Hemp. The answer to the need for sustainable materials in today’s fashion industry! Now time to learn about the eco-friendly fabric that has the attention of designer’s everywhere.
What does hemp fabric feel and look like?
The hemp fabric is comprised of long strands of fiber within the stalk of the plant and looks somewhat similar to a horse’s mane before it’s processed. Hemp’s durability and strength allows clothes that are made from it to last longer.
Unfortunately, hemp’s benefits have led to misconceptions that hemp clothing is rigid and uncomfortable. While clothing made from 100% hemp can be less comfortable than 100% cotton, designers who have been able to blend hemp with other fabrics have been able to maintain hemp’s benefits, while adding the softness of other fabrics.
Hemp’s culture vs cannabis culture
Commonly referred to as “marijuana’s cousin”, this name detracts from all the benefits that the hemp fabric offers. “A high percentage of citizens do not know the difference between industrial hemp and cannabis, and get the two mixed up frequently,” Sarah Hayes, director of material development at outdoor clothing company Patagonia, told Hypebeast.
But what does the law say about hemp?
Like it’s alleged “cousin” marijuana, hemp is part of the cannabis genesis of plants. In the US, the legalization of industrial hemp in December 2018 allows US farmers to receive government subsidies to farm the crop. Along with the stigma, most social media networks ban the promoting of hemp products on their platforms, such as Facebook, Instagram and Twitter.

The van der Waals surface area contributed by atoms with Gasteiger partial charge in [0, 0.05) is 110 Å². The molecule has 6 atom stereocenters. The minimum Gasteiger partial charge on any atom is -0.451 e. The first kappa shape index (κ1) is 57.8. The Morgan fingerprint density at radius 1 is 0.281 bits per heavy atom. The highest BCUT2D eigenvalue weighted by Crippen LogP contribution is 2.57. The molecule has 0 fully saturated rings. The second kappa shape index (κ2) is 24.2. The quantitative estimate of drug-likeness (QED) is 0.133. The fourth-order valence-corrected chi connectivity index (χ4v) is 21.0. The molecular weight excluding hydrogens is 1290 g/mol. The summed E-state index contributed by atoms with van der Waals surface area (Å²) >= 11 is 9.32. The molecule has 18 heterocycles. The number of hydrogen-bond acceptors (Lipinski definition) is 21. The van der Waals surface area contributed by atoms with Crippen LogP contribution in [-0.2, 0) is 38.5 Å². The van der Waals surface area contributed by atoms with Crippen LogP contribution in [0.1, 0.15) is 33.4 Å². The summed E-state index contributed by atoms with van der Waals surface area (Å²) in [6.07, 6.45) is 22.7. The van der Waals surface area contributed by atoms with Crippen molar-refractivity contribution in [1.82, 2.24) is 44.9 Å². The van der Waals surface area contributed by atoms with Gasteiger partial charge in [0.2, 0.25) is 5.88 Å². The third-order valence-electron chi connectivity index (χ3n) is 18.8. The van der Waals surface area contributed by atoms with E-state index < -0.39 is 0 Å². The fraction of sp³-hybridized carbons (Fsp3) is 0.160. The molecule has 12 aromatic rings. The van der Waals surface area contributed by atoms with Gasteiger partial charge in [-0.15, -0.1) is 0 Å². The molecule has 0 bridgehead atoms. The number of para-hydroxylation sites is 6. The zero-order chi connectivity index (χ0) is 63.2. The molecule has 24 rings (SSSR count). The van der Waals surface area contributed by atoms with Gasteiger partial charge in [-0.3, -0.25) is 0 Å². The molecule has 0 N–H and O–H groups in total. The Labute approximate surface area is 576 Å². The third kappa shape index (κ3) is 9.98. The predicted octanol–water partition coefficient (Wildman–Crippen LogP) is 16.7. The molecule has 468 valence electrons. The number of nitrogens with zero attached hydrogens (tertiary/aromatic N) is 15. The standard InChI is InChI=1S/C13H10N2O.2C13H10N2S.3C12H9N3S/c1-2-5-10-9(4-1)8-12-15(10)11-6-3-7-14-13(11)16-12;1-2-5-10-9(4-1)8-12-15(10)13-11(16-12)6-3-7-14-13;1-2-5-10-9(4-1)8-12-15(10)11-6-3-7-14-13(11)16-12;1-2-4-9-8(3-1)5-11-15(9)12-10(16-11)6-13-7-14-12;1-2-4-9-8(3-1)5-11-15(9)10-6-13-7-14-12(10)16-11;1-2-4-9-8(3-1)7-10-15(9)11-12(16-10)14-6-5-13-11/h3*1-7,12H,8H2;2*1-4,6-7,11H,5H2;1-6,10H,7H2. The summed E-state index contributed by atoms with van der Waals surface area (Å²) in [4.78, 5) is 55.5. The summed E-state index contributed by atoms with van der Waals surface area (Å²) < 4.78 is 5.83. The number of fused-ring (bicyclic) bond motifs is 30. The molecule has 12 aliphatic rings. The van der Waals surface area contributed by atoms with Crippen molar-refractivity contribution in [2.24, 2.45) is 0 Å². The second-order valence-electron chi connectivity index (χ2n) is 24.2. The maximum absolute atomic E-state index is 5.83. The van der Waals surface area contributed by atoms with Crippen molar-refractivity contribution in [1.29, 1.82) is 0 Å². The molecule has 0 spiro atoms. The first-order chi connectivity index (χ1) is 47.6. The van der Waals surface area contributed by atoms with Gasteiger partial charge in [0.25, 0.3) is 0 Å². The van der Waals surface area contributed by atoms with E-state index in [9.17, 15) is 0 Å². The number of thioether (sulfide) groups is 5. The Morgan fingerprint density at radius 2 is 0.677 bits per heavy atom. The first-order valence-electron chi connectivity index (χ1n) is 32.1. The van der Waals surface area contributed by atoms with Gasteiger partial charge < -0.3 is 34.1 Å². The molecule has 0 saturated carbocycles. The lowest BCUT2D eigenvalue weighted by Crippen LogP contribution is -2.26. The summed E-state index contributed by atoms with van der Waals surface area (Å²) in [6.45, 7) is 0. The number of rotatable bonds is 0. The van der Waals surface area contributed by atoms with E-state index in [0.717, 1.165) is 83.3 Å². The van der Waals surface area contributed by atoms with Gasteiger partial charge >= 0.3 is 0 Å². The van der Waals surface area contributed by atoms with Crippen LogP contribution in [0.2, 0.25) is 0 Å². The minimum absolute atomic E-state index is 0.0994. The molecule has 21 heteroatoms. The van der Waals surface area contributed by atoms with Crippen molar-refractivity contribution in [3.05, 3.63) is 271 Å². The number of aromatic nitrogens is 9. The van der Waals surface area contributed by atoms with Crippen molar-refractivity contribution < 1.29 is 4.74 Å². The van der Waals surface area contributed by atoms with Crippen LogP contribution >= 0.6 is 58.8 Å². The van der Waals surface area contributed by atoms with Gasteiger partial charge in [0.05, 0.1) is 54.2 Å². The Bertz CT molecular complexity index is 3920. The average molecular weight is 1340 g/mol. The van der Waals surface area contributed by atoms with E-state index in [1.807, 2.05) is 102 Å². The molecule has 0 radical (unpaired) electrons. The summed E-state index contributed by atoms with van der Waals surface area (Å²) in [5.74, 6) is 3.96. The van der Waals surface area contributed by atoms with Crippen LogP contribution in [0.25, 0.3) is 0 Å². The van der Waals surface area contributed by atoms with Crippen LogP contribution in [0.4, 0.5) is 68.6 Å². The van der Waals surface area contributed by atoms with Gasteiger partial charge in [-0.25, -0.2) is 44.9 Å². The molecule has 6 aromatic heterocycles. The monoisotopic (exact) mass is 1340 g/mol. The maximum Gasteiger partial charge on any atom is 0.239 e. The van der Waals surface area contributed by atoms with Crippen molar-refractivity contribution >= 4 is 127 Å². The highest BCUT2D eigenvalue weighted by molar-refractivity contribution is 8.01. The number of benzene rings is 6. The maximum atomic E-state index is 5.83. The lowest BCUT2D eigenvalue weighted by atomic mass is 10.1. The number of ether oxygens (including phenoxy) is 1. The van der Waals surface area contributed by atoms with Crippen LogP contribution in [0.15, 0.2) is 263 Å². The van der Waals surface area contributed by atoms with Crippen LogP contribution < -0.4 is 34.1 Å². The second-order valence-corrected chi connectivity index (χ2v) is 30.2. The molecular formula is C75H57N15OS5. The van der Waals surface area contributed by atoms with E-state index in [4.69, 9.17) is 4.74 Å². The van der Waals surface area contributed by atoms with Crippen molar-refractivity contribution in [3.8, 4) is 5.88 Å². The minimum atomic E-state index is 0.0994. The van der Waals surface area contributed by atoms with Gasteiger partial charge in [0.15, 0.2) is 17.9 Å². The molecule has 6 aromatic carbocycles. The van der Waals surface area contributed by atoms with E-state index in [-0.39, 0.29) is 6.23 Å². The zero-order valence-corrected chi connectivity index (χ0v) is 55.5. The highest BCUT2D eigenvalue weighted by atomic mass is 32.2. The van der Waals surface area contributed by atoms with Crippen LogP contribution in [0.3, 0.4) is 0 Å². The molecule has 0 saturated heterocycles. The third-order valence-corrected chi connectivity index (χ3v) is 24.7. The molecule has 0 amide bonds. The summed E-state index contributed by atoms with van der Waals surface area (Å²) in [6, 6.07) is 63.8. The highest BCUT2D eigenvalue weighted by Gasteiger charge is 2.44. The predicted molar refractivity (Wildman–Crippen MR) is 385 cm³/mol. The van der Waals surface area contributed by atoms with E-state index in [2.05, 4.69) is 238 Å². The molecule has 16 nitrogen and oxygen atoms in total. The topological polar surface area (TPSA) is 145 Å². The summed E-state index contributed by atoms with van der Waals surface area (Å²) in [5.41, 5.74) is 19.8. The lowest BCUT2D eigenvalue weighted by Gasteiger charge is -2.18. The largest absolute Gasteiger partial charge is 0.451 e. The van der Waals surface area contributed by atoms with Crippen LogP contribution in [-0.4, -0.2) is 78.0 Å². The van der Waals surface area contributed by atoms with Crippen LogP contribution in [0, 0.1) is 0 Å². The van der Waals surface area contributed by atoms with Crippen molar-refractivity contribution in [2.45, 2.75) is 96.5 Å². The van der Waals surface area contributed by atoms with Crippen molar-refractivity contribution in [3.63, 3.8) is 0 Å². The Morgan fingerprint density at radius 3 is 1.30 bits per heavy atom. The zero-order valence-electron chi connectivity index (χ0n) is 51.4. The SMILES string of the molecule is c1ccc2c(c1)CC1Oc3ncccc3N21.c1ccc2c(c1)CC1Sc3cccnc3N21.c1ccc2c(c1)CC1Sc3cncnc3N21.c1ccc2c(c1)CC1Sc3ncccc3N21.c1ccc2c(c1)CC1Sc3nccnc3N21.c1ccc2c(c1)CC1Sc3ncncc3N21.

Hemp vs Cotton: Environmental Impacts
Hemp requires half the acreage of cotton and produces up to 3x more fiber than cotton on the same amount of land. It can take up to 2,700 liters of water to make a single 100% cotton t-shirt *that’s enough water for one person to drink for 2.5 years*.
Hemp was planted around the site of the Chernobyl nuclear disaster, to help clean the polluted sites. Clothing made from hemp, offers many benefits a 100% cotton shirt does not, such as: antimicrobial, moisture-wicking, hypoallergenic, thermoregulating, uv-resistant and is highly durable.
So why isn’t hemp more popular in the retail world?
Simply put, hemp has not had the same support across the clothing industry that it’s mainstream counterparts such as cotton, has had and that has inhibited it’s widespread growth. This lower demand has resulted in increased prices.
Hemp also wrinkles very easily and doesn’t offer the most vast selection of colors, unless blended with other fabrics.
While this may be true in 2020, there have been recent developments in manufacturing processes that are making the hemp fibers softer. If these processes become adopted in the clothing industry, it would allow price of hemp fabric to decrease and allow for the potential for hemp to be a leader in the fabric market sooner, rather than later.
What is the conception of hemp in 2020?
With the legalization of growing, processing and selling hemp in the US, hemp’s popularity has started to grow as their has been increasing pressure on fashion brands to create eco-friendly clothing, which has resulted in more companies experimenting with hemp as a fabric in their clothing.
The US Farm Bill drastically improved the amount of hemp being in products and fast-tracked it’s incorporation into the fashion industry as a fabric.